Alleged insider trading involves shareholders in mass torts claim

Access to medical advice and monitoring is becoming easier as technology makes it possible for patients in Tennessee and across the world to communicate with doctors electronically. Telemedicine is already a billion-dollar industry, and investors are making profits from well-run companies. Unfortunately, one telemedicine company is facing mass torts action from shareholders who blame the actions of its executives for a marked decline in the value of the company's stock.

The lawsuit was prompted by an investigation that revealed the CFO of Teledoc Health was in a relationship with an administrative assistant at Teladoc. The assistant told investigators that she and the CFO discussed and traded Teladoc stock, and she made her decisions based on the CFO's advice. In addition to accusations of insider trading, the report alleges that the CFO granted his girlfriend promotions in the company, and shareholders object that these actions jeopardized the operations of the company.

Asbestos: The miracle mineral that's toxic to your health

Most people know that asbestos is dangerous for their health -- particularly when it's inhaled -- but this is not the half of it. The reason why asbestos is such a problem -- and the reason why so many people have come down with cancer and other diseases as a result of it -- is because this "miracle mineral" is incredibly useful.

Avoiding wage disputes over holiday pay

Some Tennessee workers may be looking forward to the holidays for an extra day or two off to spend with their families. Others, however, may have to work on those days. Difficult as it may be for them to have to go to work, they may initiate wage disputes if their paychecks do not reflect holiday pay.

While a worker may feel he or she deserves more for working on a holiday, this is not always the case. In fact, there are no federal or state laws requiring employers to give workers off for a holiday or to pay the extra if they work. Some private employers may offer paid holidays or premium wages for holidays, but this is the choice of the employer. Additionally, an employee who is salaried is typically exempt and does not qualify for any overtime pay.

Wellness surcharges may violate ERISA rules

Employees in Tennessee who have health insurance or other benefits through their employers may feel comfort in knowing those benefits are under the protection of the Employee Retirement Income Security Act. While not all such programs qualify for ERISA protection, those that do must maintain strict standards in administering the plans, including keeping participants informed of any changes and seeking the best interests of the beneficiary over those of the employer. Additionally, ERISA protects plan participants from any kind of discrimination.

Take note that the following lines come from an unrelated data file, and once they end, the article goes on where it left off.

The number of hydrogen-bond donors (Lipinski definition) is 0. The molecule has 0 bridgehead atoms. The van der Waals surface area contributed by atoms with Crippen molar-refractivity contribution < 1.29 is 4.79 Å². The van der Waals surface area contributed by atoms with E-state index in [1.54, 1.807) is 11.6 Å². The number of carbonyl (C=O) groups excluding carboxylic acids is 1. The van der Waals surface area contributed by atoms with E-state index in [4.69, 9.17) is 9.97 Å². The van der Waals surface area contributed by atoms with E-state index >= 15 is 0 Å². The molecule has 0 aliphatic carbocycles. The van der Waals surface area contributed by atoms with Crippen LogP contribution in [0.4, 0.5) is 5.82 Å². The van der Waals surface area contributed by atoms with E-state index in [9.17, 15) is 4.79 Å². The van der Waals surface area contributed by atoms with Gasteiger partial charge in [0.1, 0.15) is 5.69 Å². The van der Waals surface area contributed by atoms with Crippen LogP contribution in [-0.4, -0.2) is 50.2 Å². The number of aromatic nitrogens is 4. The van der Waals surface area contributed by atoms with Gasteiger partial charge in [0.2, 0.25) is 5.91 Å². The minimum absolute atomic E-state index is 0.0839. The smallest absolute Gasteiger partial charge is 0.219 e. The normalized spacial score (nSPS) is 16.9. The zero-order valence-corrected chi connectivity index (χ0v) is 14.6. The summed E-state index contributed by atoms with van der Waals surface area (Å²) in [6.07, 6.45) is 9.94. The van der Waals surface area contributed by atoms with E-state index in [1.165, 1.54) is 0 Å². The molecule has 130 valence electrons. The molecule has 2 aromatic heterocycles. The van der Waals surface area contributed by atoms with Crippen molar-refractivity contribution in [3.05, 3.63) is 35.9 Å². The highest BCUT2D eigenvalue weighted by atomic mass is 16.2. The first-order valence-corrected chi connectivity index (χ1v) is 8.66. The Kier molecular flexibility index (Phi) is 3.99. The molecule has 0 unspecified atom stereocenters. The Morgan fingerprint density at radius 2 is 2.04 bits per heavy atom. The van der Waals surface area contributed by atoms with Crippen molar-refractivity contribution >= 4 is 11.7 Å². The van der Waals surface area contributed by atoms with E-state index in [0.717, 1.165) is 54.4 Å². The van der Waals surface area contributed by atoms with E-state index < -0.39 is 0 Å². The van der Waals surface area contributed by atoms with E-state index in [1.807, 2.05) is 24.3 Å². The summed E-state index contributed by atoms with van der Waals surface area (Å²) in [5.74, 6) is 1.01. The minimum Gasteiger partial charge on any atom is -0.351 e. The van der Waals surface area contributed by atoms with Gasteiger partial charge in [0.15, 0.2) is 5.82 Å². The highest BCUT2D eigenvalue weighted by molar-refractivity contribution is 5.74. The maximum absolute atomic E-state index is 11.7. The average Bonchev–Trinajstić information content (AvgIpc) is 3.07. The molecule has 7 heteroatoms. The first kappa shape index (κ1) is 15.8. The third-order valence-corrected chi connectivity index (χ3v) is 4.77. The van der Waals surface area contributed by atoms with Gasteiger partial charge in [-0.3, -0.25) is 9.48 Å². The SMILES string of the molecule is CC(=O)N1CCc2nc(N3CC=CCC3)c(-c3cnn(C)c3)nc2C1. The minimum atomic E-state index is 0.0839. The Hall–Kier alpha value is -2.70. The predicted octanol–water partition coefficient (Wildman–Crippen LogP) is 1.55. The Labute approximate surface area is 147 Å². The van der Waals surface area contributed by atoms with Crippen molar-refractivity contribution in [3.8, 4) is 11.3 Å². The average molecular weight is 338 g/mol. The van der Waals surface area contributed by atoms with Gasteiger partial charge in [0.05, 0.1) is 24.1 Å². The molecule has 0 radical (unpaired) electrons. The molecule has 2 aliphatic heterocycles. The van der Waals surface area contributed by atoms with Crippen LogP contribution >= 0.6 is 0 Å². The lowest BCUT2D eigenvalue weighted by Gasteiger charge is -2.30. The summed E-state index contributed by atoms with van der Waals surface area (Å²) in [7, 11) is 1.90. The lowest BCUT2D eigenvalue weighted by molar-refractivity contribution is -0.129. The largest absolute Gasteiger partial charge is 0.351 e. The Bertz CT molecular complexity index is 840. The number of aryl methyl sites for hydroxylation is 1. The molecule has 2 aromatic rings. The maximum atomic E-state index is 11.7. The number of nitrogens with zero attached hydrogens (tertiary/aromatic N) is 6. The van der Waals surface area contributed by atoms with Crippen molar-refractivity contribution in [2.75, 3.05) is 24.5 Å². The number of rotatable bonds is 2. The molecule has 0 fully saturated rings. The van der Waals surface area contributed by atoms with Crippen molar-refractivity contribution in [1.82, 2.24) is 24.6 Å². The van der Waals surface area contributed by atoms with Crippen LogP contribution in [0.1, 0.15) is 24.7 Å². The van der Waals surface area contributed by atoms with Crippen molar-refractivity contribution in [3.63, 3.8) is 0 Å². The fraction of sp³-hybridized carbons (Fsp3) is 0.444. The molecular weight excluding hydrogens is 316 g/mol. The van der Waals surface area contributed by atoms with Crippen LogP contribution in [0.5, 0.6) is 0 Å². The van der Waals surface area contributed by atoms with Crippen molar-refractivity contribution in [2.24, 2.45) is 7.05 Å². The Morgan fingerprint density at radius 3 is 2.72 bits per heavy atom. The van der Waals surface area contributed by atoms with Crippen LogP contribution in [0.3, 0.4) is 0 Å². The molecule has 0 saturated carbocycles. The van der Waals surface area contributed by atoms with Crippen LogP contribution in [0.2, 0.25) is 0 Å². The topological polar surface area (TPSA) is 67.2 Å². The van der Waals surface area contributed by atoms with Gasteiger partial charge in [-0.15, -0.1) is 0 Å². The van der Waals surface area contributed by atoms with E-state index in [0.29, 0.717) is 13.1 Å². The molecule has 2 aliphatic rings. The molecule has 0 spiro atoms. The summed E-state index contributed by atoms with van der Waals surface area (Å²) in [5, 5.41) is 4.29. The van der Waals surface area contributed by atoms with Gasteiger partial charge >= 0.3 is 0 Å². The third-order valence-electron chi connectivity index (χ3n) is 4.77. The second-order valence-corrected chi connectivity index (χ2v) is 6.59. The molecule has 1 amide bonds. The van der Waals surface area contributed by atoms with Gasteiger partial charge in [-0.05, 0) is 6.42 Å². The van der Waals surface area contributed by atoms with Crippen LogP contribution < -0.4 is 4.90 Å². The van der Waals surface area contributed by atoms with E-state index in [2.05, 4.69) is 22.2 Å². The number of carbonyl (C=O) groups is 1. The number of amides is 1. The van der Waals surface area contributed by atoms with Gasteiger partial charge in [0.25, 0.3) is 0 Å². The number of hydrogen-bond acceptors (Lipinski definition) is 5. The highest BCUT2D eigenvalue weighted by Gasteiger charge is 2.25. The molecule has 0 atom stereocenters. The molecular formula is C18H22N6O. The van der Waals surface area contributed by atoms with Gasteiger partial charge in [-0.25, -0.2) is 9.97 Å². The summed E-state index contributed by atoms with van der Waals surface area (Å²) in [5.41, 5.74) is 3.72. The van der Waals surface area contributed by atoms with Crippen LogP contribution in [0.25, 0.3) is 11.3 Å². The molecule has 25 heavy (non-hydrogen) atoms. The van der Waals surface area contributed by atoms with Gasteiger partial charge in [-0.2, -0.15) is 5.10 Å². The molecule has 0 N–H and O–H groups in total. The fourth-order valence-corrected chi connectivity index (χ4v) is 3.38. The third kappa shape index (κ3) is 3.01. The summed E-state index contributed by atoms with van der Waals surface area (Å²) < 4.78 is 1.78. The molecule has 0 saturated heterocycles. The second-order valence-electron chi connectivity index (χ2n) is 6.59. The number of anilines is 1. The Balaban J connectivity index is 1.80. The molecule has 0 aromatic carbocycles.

One company in another state is understanding how severe the penalties can be for violating ERISA rules. The fiduciaries of the health insurance program charged participants a wellness surcharge if they used tobacco products. The federal government prohibits discrimination against plan participants based on the status of their health, and the federal district court where this occurred ruled that the imposition of a surcharge only for users of tobacco constituted discrimination.

Asbestos exposure often leads to mass torts claims

Asbestos has long been known to cause serious health issues, including deadly forms of cancer such as mesothelioma. It takes only a brief exposure to the harmful, microscopic particles to set in motion the progressive and incurable cancer that may not reveal its symptoms for decades. Because of the danger from asbestos, Tennessee and other states have strict procedures for handling and disposing of materials that contain asbestos. Those who fail to follow these rules may be open to mass torts claims if asbestos exposure leads to illnesses.

In another state, one contracting company and a property owner faced legal action after tearing down an older home in a residential neighborhood. In past generations, construction materials such as roofing shingles and siding were often made of asbestos because of the fiber's insulating qualities and fire resistance. Many older homes contain asbestos flooring and walls, which is safe as long as the materials are not broken to release the fibers into the air.